I am not The Kingston Trio or The Almanac Singers. But I will say I’m a folk singer. I would’ve sung this with Bess and Jackie, I like to think I would’ve been in the car singing this with them. 70 years later I’ve taken some artistic license as well. I’ve added my family’s hometowns of Billerica and Arlington to the mix even though the T doesn’t go to either town directly. And I’ve changed Walter O’Brien to James Michael Curley as a nod to my grandmother and her sisters. Curley was the outgoing Mayor of Boston in 1949 and was by all accounts a very crooked politician. During the depression my grandmother was a majorette. She would lead parades with her twirling and marching and Curley liked her to lead his parades. He would stop by the house in Arlington and say “Rita, big parade on Saturday, get yourself some new boots.” and hand her a twenty dollar bill. Twenty dollars in 1938 is equal to about $370 dollars in 2020. So she would get new boots and the family would eat for a month or two. We would all hear stories growing up about Curley and how he only ended up in jail because he was helping a friend and my grandmother lovingly referred to him as “Robin Hood”.
At some point in the 1990’s Tracy and I were visiting friends in Burlington, Vermont and ended up at The Last Chance Saloon for their weekly Irish music extravaganza with local band Bootless and Unhorsed. It was one of those musical experiences that stays with you for the rest of your life. A packed room of 20 somethings listening to a band of 50-60 year olds singing songs that were 70 to 200 years old. And the audience had their own parts to the songs. When B&U sang about the Old Dunne Cow the audience would erupt in “MACINTYRE!!” at the appropriate spot. When they sang “Charlie on the MTA” there was a call and response of “...and his fate is still unlearned.” and the audience would all shout “BULLSHIT!!” It was shocking at first but made sense and if that was to profane you really were not prepared for the audience’s role in the songs “Seven Drunken Nights” or “Bugger Off.”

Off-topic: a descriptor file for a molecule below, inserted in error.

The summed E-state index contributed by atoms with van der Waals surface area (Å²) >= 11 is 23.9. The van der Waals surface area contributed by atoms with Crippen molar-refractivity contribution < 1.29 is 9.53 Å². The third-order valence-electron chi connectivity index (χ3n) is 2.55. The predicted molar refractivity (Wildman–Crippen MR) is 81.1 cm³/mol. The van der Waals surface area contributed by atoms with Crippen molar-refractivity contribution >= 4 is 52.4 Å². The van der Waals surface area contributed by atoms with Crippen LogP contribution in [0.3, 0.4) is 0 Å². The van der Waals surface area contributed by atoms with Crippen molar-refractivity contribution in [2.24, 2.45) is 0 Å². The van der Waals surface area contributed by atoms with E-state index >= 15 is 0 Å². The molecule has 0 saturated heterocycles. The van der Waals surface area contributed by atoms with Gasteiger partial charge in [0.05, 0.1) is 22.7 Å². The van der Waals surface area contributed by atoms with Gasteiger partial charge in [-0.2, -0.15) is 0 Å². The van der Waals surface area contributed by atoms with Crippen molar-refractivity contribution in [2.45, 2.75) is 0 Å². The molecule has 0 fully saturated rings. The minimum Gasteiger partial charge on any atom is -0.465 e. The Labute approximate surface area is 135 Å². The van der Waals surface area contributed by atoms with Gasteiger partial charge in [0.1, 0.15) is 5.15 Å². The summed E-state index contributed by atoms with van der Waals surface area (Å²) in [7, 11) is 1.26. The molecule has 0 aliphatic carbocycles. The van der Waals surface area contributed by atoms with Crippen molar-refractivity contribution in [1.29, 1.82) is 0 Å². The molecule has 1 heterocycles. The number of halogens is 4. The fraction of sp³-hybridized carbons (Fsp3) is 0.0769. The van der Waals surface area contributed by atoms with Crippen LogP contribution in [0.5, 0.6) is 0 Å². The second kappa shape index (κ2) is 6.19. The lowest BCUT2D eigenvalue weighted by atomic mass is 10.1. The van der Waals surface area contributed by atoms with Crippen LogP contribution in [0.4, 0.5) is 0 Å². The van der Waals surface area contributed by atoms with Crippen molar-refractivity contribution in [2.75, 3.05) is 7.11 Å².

It was around this time I started performing “solo” shows in and around Boston. They were solo in name only, Tracy was singing and playing bass, my buddy Jeff Turner was playing guitar and Tom Walsh was on drums. It was this lineup that was performing at TT the Bears in Cambridge when we did a rocking version of “Charlie on the MTA.” with members of legendary Boston band The Dropkick Murphys at the bar. Shortly thereafter The Dropkick Murphys released their rocked up version of Charlie on the MTA as well. Coincidence?
The song would pop up from time to time, like my friend George in Long Beach doing his rewrite of it as well. When working on our politically minded songs this summer, Charlie would pop into my brain often as a touchstone. It was a song for a socialist candidate but it was a song about helping out everyone, because you might end up as Charlie. It was not a song of division, it was inclusion. This could happen to you. It was a warning with a catchy chorus.
This is a long preamble for a two and a half minute song but that’s the background, it isn’t all fluff, these things have history.